They teach in school that stars form in gas-and-dust clouds that collapse under the influence of their own gravity. It sounds simple, but how it actually happens is complicated, confusing, and somewhat mysterious. It's like telling a visitor to Earth, "Water runs downhill." True enough, but that hardly captures the essence of Victoria Falls, the Mississippi Delta, or a trout stream in the Vermont woods.
A key gap in our star-forming knowledge is just what happens as a shapeless, collapsing cloud knot turns into a symmetrical, rotating disk around a central pre-star. The action is hidden from view inside dark nebular blobs — "cloud cores" — where anything could be going on unseen. Looking inside these star-forming globules is one reason why NASA built and launched the infrared Spitzer Space Telescope.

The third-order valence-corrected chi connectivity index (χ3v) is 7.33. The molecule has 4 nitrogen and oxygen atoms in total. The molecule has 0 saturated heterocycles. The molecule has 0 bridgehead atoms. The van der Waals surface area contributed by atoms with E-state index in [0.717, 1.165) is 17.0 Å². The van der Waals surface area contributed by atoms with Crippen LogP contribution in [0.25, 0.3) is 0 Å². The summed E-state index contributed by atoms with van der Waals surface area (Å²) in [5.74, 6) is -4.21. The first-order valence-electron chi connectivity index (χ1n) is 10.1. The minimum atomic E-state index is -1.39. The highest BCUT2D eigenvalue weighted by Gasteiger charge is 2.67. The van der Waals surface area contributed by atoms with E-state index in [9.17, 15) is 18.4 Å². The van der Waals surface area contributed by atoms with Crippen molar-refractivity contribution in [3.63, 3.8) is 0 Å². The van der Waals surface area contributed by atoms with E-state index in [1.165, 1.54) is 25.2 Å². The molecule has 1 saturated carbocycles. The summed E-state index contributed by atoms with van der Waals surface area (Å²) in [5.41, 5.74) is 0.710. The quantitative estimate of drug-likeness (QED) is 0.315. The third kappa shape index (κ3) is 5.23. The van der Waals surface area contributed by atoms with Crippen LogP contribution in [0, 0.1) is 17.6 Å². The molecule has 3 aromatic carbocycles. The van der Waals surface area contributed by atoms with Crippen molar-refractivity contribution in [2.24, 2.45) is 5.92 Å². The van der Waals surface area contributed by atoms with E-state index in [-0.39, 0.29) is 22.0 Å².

A team of 30 astronomers has used Spitzer to examine dozens of dark cloud cores. The hope is to get a good look at what happens just before a dark knot lights up inside with a newly condensed star. So far, the group has found at least one surprise. In Lynds 1014 — a small dark nebula in Cygnus that showed no hint of stellar activity to previous instruments — Spitzer recorded the 24-micron glow of something small and warm.
Newborn stars of any kind tend to be highly luminous, but this object is remarkably weak, emitting perhaps a tenth the energy of the Sun. Star-formation theory has no place for it. It could be the youngest brown dwarf ever seen, or it could be an infant star with matter falling onto it at an exceptionally low rate for reasons unknown. Or maybe it's something no one has guessed. A paper by the group (known as the "Cores to Disks" Spitzer Legacy team) will appear in the Spitzer Special Edition of Astrophysical Journal Supplements.